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Thursday, December 28, 2017

How artificial intelligence could help us to win arguments | The Independent - INDY Tech

This article below first appeared on The Conversation (

Chris Reed, professor of computer science and philosophy at the University of Dundee reports, "It is feared that algorithms are locking humans into narrow-minded points of view."

Meeting of minds: skills of critical thinking are more vital now than they have ever been.
Photo: Shutterstock

The ability to argue, to express our reasoning to others, is one of the defining features of what it is to be human.

Argument and debate form the cornerstones of civilised society and intellectual life. Processes of argumentation run our governments, structure scientific endeavour and frame religious belief. So should we worry that new advances in artificial intelligence are taking steps towards equipping computers with these skills?

As technology reshapes our lives, we are all getting used to new ways of working and new ways of interacting. Millennials have known nothing else.

Governments and judiciaries are waking up to the potential offered by technology for engaging citizens in democratic and legal processes. Some politicians, individually, are more ahead of the game in understanding the enormous role that social media plays in election processes. But there are profound challenges.

One is nicely set out by Upworthy chief executive Eli Pariser in his TED Talk. In it he explains how we are starting to live in “filter bubbles”: what you see when you search a given term on Google is not necessarily the same as what I see when I search the same term.

Media organisations from Fox News to, most recently, the BBC, are personalising content, with ID and login being used to select which stories are featured most prominently. The result is that we risk locking ourselves into echo chambers of like-minded individuals while our arguments become more one-sided, less balanced and we have less understanding of other viewpoints.

Another concern is the way in which news and information, though ever more voluminous, is becoming ever less reliable – accusations and counter-accusations of “fake news” are now commonplace.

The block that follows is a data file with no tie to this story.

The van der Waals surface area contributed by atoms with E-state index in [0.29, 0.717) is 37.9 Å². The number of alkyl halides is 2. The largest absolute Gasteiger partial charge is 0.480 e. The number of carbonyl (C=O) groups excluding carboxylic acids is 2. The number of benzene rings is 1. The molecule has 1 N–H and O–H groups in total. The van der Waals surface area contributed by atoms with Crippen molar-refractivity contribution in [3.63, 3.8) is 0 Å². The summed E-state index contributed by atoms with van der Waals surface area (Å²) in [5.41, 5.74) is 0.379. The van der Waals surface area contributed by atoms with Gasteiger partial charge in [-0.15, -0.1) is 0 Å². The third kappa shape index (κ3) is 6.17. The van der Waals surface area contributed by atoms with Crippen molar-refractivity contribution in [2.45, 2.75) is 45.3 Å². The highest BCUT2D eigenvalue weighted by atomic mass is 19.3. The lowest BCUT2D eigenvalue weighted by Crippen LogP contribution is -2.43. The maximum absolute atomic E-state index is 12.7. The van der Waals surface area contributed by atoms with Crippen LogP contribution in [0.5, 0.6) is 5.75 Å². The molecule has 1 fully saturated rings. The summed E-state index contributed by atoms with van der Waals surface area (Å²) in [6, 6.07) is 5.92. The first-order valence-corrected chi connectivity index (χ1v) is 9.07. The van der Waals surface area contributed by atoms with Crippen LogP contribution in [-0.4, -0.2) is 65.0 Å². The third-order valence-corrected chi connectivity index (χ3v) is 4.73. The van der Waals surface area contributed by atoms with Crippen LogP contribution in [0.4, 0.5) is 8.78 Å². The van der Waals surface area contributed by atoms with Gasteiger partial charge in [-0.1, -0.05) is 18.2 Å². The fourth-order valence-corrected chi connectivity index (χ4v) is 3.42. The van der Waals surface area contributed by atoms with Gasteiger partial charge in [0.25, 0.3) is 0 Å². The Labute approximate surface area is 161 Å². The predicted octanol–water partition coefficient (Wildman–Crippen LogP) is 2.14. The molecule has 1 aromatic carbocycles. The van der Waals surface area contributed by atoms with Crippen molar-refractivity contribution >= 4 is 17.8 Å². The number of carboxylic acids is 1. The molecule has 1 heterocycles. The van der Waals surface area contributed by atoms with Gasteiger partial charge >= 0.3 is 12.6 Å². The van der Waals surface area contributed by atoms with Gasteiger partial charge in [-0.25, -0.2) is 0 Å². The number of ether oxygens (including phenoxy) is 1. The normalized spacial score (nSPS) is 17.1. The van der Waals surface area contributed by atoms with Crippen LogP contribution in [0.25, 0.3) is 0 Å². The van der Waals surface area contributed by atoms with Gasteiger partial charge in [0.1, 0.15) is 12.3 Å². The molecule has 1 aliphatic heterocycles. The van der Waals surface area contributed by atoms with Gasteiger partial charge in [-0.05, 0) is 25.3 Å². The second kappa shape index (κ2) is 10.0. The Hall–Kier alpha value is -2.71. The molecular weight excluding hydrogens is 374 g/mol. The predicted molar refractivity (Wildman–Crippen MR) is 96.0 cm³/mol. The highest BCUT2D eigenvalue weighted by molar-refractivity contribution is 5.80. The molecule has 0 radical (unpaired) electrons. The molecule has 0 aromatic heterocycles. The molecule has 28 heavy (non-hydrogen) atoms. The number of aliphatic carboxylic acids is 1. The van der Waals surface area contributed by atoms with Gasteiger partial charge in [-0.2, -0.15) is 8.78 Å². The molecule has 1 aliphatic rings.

In the face of such challenges, skills of critical thinking are more vital now than they have ever been – the ability to judge and assess evidence quickly and efficiently, to step outside our echo chamber and think about things from alternative points of view, to integrate information, often in teams, balance arguments on either side and reach robust, defensible conclusions. These are the skills of argument that have been the subject of academic research in philosophy for more than 2,000 years, since Aristotle.

The Centre for Argument Technology (ARG-tech) at the University of Dundee is all about taking and extending theories from philosophy, linguistics and psychology that tell us about how humans argue, how they disagree, and how they reach consensus – and making those theories a starting point for building artificial intelligence tools that model, recognise, teach and even take part in human arguments...

Ultimately, the goal is not to build a machine that can beat us at an argument. Much more exciting is the potential to have AI software contribute to human discussion – recognising types of arguments, critiquing them, offering alternative views and probing reasons are all things that are now within the reach of AI.

And it is here that the real value lies – having teams of arguers, some human, some machine, working together to deal with demanding, complex situations from intelligence analysis to business management.

Source: The Independent

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